Senator Huffines Passes Education Savings Account Study
SB 1178 will begin the process to empower parents & give school choice to those who need it most.
Austin- State Senator Don Huffines (R - SD 16) passed SB 1178 in the Senate, which charges the Texas Education Agency (TEA) to conduct a study on implementing an education savings account (ESA) program. ESAs empower parents with school choice options and educational opportunities, and have now been adopted in four states, including Arizona (2011), Florida (2014), Mississippi (2015) and Tennessee (2015).
"Texas' current model of one-size fits all education is antiquated, and the Texas Senate has taken great strides this session to do more for our students and parents, as well as taxpayers and faculty. But we must continue to further empower parents to make the education decisions that make sense for them and their child." said Senator Huffines. "This study of education savings account programs is another step the legislature must take to meet Texans' demands for greater opportunities, and empowering parents to be consumers on behalf of their children. Public schools will always be at the center of education in Texas, but they must not have a monopoly, and this study will let us know the true value of ESA programs."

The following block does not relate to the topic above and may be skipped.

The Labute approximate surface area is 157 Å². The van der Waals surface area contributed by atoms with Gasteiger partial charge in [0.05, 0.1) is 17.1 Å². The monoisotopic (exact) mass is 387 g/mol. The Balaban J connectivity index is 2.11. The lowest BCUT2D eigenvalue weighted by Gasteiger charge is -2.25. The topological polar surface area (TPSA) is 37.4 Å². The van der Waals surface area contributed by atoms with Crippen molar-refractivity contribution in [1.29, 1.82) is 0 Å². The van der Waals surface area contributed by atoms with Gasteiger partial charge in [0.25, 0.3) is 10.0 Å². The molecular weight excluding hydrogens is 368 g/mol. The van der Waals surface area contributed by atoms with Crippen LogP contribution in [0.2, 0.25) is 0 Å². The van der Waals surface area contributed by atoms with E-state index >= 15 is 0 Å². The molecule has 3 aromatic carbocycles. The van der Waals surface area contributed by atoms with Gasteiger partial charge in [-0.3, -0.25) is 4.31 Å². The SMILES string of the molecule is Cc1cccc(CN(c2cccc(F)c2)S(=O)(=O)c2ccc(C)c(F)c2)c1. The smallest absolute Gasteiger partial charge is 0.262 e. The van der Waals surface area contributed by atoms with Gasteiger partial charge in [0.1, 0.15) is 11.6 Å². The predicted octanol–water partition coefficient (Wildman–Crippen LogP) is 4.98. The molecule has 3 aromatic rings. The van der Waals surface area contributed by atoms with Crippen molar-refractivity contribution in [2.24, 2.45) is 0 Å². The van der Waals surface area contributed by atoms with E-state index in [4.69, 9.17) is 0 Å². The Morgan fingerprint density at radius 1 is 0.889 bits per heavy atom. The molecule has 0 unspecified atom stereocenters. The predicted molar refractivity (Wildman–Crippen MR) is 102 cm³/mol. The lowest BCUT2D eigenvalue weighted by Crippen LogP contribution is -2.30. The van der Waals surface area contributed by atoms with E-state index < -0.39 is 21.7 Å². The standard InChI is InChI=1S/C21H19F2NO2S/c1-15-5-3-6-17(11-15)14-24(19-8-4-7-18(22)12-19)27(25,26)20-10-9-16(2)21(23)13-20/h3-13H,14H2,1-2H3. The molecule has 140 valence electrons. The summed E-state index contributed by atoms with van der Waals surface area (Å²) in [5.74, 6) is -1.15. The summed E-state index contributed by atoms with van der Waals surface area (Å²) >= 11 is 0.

- Education savings accounts (ESA) are an innovative way to bring customization to K-12 education.
- ESAs are a money-follows-the child model of school choice, but the innovation comes in the way a parent directs funding for their child’s educational expenses.
- Parents are able to direct and customize their child’s funding for tuition, tutors, therapies, online classes, and other approved educational services of their choice.
- Parents are also able to save unused funds for higher education expenses.
- By allowing parents to plan for their child’s unique needs, ESAs create a personal approach to education, where the ultimate goal is maximizing each child’s natural learning abilities.
- Learn more about ESAs at http://youtu.be/bPEkK5nfu3Y (video) to hear the stories of Arizona students Max Ashton and Jordan Visser.